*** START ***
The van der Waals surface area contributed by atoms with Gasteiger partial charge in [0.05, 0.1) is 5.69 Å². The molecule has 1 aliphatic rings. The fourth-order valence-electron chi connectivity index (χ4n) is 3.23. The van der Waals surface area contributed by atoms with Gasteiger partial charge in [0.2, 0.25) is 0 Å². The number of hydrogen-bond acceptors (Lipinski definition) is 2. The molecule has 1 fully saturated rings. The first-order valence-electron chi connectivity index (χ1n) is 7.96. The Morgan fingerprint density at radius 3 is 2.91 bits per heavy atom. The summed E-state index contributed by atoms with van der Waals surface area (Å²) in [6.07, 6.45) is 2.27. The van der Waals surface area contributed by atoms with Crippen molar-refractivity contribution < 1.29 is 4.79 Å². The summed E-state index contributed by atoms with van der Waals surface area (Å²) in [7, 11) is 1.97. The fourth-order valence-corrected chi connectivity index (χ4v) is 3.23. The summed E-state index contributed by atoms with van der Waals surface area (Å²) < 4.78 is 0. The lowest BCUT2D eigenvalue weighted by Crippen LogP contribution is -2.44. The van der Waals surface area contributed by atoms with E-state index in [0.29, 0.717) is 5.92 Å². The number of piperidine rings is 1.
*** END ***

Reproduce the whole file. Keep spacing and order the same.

The van der Waals surface area contributed by atoms with Gasteiger partial charge in [0.05, 0.1) is 5.69 Å². The molecule has 1 aliphatic rings. The fourth-order valence-electron chi connectivity index (χ4n) is 3.23. The van der Waals surface area contributed by atoms with Gasteiger partial charge in [0.2, 0.25) is 0 Å². The number of hydrogen-bond acceptors (Lipinski definition) is 2. The molecule has 1 fully saturated rings. The first-order valence-electron chi connectivity index (χ1n) is 7.96. The Morgan fingerprint density at radius 3 is 2.91 bits per heavy atom. The summed E-state index contributed by atoms with van der Waals surface area (Å²) in [6.07, 6.45) is 2.27. The van der Waals surface area contributed by atoms with Crippen molar-refractivity contribution < 1.29 is 4.79 Å². The summed E-state index contributed by atoms with van der Waals surface area (Å²) in [7, 11) is 1.97. The fourth-order valence-corrected chi connectivity index (χ4v) is 3.23. The summed E-state index contributed by atoms with van der Waals surface area (Å²) < 4.78 is 0. The lowest BCUT2D eigenvalue weighted by Crippen LogP contribution is -2.44. The van der Waals surface area contributed by atoms with E-state index in [0.29, 0.717) is 5.92 Å². The number of piperidine rings is 1.